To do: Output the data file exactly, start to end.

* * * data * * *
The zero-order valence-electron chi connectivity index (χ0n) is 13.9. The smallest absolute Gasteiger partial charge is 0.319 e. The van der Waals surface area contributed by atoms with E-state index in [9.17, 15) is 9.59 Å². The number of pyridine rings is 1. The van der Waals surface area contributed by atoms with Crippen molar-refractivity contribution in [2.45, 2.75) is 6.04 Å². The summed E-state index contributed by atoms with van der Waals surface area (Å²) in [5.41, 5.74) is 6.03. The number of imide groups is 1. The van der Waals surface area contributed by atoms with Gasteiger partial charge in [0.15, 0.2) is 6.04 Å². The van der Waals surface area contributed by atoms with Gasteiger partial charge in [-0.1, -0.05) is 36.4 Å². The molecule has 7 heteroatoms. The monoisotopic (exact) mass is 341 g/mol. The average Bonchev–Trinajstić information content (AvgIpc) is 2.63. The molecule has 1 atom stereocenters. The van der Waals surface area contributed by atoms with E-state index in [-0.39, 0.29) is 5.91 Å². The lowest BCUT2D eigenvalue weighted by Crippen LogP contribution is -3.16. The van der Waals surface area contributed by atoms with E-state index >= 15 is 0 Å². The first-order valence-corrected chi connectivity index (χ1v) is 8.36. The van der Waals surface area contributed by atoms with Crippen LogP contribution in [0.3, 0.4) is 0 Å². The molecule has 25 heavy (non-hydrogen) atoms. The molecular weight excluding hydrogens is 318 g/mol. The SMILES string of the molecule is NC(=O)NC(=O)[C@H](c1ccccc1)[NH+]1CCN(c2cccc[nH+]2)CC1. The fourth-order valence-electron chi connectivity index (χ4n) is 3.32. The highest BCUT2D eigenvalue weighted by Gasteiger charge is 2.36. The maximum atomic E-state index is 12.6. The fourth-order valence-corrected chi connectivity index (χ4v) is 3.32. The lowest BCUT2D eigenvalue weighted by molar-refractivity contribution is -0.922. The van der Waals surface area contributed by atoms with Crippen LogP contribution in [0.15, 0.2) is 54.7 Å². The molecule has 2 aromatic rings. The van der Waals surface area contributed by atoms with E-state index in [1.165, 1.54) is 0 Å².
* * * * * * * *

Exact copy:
The zero-order valence-electron chi connectivity index (χ0n) is 13.9. The smallest absolute Gasteiger partial charge is 0.319 e. The van der Waals surface area contributed by atoms with E-state index in [9.17, 15) is 9.59 Å². The number of pyridine rings is 1. The van der Waals surface area contributed by atoms with Crippen molar-refractivity contribution in [2.45, 2.75) is 6.04 Å². The summed E-state index contributed by atoms with van der Waals surface area (Å²) in [5.41, 5.74) is 6.03. The number of imide groups is 1. The van der Waals surface area contributed by atoms with Gasteiger partial charge in [0.15, 0.2) is 6.04 Å². The van der Waals surface area contributed by atoms with Gasteiger partial charge in [-0.1, -0.05) is 36.4 Å². The molecule has 7 heteroatoms. The monoisotopic (exact) mass is 341 g/mol. The average Bonchev–Trinajstić information content (AvgIpc) is 2.63. The molecule has 1 atom stereocenters. The van der Waals surface area contributed by atoms with E-state index in [-0.39, 0.29) is 5.91 Å². The lowest BCUT2D eigenvalue weighted by Crippen LogP contribution is -3.16. The van der Waals surface area contributed by atoms with E-state index >= 15 is 0 Å². The first-order valence-corrected chi connectivity index (χ1v) is 8.36. The van der Waals surface area contributed by atoms with Crippen LogP contribution in [0.3, 0.4) is 0 Å². The molecule has 25 heavy (non-hydrogen) atoms. The molecular weight excluding hydrogens is 318 g/mol. The SMILES string of the molecule is NC(=O)NC(=O)[C@H](c1ccccc1)[NH+]1CCN(c2cccc[nH+]2)CC1. The fourth-order valence-electron chi connectivity index (χ4n) is 3.32. The highest BCUT2D eigenvalue weighted by Gasteiger charge is 2.36. The maximum atomic E-state index is 12.6. The fourth-order valence-corrected chi connectivity index (χ4v) is 3.32. The lowest BCUT2D eigenvalue weighted by molar-refractivity contribution is -0.922. The van der Waals surface area contributed by atoms with Crippen LogP contribution in [0.15, 0.2) is 54.7 Å². The molecule has 2 aromatic rings. The van der Waals surface area contributed by atoms with E-state index in [1.165, 1.54) is 0 Å².